“The beauty of musculoskeletal ultrasound is that I can actually see the potential problem in real time. The problem may be a nerve entrapment or adherence of a nerve to a specific structure, as in carpal tunnel syndrome. I can also identify a degenerated rotator cuff in the shoulder or meniscus in the knee causing chronic pain.

“The problem may be an underlying rheumatologic disorder such as rheumatoid arthritis or lupus creating joint swelling or inflammatory fluid not due to wear and tear. Having the overall neurohealth concept allows us to catch systemic conditions and sometimes leads us to the identification of downstream pain or neurologic problems.”

Problems with the vascular system can also be pinpointed using ultrasound.

“Identification of vascular diseases is critical because vascular conditions often present acutely and may lead to serious life-threatening or limb-threatening problems,” Dr. McGreevy stresses. “Pain is often the presenting symptom. Therefore, pain physicians should be equipped to identify vascular conditions early and manage them aggressively.

“We use vascular ultrasound to seek out causes for leg pain such as peripheral artery disease (PAD), blood clots or venous insufficiency that can mimic spine and nerve problems. Sometimes, we employ leading-edge laser and radiofrequency vein ablation treatments to ameliorate leg pain, discomfort, swelling, heaviness, fatigue and cramping.”

Ultrasound also allows Dr. McGreevy to investigate the carotid arteries and blood pathways leading to the brain. Sometimes, he discovers disease early to protect against stroke and conditions that develop later in life such as vascular dementia.

When vascular disease in the head is diagnosed early, preventive measures can be instituted that help maintain brain health and even prolong life. These measures may include lifestyle changes, medications or surgery.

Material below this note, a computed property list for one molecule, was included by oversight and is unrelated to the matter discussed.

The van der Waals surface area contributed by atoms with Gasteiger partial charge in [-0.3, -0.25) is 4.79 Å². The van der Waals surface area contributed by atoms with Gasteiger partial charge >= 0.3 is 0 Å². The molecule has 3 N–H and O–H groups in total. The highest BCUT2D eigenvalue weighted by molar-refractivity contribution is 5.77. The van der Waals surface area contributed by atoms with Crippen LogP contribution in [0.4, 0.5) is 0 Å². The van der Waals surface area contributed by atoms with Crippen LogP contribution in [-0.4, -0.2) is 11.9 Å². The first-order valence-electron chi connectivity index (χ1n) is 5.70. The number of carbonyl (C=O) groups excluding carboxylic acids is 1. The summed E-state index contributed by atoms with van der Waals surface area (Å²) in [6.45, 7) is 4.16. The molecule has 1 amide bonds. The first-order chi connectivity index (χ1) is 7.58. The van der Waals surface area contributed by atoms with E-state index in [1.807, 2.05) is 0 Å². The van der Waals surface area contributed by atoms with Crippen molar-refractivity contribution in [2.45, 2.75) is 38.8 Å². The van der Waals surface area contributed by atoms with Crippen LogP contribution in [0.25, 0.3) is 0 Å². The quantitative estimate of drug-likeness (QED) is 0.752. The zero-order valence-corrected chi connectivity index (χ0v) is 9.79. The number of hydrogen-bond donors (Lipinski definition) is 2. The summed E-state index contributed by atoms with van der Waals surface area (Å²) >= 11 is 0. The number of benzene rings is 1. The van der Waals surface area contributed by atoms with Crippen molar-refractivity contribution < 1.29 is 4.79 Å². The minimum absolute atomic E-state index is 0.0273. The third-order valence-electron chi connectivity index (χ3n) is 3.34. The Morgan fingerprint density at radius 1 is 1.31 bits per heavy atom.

Complementary Testing

McGreevy NeuroHealth may use complementary tests to assist in making a diagnosis. These include electromyography, or EMG, and nerve conduction studies to evaluate large fiber nerve problems and spinal nerve root issues. They also help localize sources of pain, numbness, tingling and weakness.

“We also use autonomic nervous system testing for detecting disease involving small nerve fibers and vessels,” Dr. McGreevy reports. “These problems can be seen with autonomic disorders not readily assessed by EMG or ultrasound, warranting specific treatment.”

Electroencephalography, or EEG, allows Dr. McGreevy to evaluate brain function to understand the brain’s susceptibility to epilepsy and other seizure disorders presenting as spells involving memory lapses, blank staring, speech arrest, vertigo and confusional states. Sometimes these symptoms are subtle, and an interruption of signals is the underlying cause.

“We follow a big-picture approach, which allows for targeted, effective treatments that are efficient and improve outcomes.” – Dr. McGreevy

“The eVox is particularly useful in patients with cognitive complaints in association with headache, traumatic brain injury (TBI), mild cognitive impairment, memory disorders, attention deficit disorder, depression, anxiety, and stress and pain conditions,” Dr. McGreevy states. “We know that cognitive problems occur in neurologic and psychiatric conditions such as stroke, multiple sclerosis, Parkinson’s disease and epilepsy.”